White Fragility: Why It’s So Hard for White People to Talk About Racism. By Robin Diangelo
I grew up outside of Detroit Michigan and was 11 years old when the riots happened and I have worked hard to question my view on race over the years. Living in Maine where 95% of the people identify as white, I seldom find my beliefs, attitudes, and values on race challenged.
This book challenged me.
Most of our American culture is run by whites. (from page 31)
- 10 richest Americans – 100% white
- US Congress – 90% white
- US Governors -96% white
- Top military advisors – 100% white
- People who decide which TV shows we see – 93% white
- People who decide what news is covered – 85% white
- People who decide which music is produced – 95% white
This means that policy, laws, and interpretation of these is from a predominantly white perspective which she calls ‘white supremacy’. When I hear that phrase I immediately think of the alt-right…not my views. But Robin has challenged me to be critical of my views and to not get defensive when my view, beliefs, attitudes, and values are challenged when it comes to race.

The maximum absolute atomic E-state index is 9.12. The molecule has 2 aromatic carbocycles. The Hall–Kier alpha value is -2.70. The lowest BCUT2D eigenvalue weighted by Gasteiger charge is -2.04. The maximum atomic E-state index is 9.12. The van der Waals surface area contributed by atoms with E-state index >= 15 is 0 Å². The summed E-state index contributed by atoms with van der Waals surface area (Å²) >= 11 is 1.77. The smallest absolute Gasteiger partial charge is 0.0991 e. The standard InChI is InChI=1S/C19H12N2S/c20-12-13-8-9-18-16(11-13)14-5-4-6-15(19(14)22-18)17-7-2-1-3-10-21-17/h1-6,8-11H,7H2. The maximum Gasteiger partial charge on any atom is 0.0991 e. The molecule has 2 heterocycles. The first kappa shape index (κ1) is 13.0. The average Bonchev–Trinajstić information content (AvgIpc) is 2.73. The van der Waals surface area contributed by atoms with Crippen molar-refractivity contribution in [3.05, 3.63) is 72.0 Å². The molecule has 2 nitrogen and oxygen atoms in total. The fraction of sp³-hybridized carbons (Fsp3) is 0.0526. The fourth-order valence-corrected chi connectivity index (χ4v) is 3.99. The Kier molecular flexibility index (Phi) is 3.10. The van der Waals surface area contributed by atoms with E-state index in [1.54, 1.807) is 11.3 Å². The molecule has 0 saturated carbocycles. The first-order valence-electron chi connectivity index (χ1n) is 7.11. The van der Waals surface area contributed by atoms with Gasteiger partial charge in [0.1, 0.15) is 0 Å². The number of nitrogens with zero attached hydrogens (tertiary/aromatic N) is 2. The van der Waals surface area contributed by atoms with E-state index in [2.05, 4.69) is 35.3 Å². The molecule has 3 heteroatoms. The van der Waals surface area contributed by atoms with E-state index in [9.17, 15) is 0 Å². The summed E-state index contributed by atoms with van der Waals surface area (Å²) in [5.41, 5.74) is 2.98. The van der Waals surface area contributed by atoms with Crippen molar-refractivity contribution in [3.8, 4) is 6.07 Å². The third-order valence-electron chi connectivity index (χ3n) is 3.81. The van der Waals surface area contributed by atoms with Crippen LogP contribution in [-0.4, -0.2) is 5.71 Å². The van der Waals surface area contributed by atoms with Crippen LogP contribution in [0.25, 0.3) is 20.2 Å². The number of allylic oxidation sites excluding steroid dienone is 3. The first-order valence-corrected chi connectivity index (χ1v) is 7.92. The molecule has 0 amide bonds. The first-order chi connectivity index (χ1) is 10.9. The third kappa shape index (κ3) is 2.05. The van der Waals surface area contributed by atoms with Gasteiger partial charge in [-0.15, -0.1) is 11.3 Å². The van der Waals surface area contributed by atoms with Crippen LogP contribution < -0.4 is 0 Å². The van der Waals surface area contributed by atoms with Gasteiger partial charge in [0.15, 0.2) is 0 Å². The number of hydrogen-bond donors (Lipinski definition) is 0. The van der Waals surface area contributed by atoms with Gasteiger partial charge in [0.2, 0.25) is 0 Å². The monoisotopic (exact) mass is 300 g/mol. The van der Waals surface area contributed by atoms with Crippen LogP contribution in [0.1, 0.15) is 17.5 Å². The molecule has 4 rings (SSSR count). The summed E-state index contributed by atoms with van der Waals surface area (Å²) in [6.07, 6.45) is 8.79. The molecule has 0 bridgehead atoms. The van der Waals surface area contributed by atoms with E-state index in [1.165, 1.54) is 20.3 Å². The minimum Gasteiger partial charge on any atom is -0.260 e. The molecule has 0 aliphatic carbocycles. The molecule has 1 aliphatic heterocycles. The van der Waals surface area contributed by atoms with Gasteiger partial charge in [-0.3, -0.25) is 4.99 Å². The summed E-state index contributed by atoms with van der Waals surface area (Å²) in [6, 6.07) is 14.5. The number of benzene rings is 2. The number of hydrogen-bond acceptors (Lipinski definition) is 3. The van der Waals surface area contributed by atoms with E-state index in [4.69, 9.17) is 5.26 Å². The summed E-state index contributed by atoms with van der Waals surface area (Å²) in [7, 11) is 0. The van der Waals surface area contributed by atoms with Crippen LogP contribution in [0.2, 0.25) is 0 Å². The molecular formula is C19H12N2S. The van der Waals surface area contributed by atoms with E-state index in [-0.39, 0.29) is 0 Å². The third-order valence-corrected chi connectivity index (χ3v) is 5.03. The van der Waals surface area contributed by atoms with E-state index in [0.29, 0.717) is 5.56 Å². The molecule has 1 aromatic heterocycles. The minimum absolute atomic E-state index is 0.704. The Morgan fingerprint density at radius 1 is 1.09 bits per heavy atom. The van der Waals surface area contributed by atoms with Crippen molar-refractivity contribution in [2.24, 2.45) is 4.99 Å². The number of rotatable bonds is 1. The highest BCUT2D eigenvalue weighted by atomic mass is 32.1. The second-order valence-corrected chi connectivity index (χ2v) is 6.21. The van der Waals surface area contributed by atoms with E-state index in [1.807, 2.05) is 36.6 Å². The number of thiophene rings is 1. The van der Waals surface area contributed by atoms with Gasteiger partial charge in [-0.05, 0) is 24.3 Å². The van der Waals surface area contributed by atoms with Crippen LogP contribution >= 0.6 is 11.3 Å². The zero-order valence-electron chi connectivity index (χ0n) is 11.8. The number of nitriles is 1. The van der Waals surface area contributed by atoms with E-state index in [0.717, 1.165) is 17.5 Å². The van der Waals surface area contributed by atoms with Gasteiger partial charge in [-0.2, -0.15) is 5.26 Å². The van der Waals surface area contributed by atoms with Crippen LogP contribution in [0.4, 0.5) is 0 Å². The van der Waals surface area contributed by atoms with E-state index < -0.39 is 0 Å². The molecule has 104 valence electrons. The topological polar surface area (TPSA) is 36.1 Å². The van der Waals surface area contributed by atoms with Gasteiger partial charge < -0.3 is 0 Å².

Parts of this book were hard to read because “that’s not me” kept creeping in, but she points out that that view often diverts the thinking and discussion away from racism when I really need to internalize my own thinking about race and “own my racism” because we (whites) all have racism inherent in our culture and until we deal with this it will always be a problem.
So challenge yourself and read this book. I have lots more thinking to do on this topic but I am much more aware of my cultural biases now.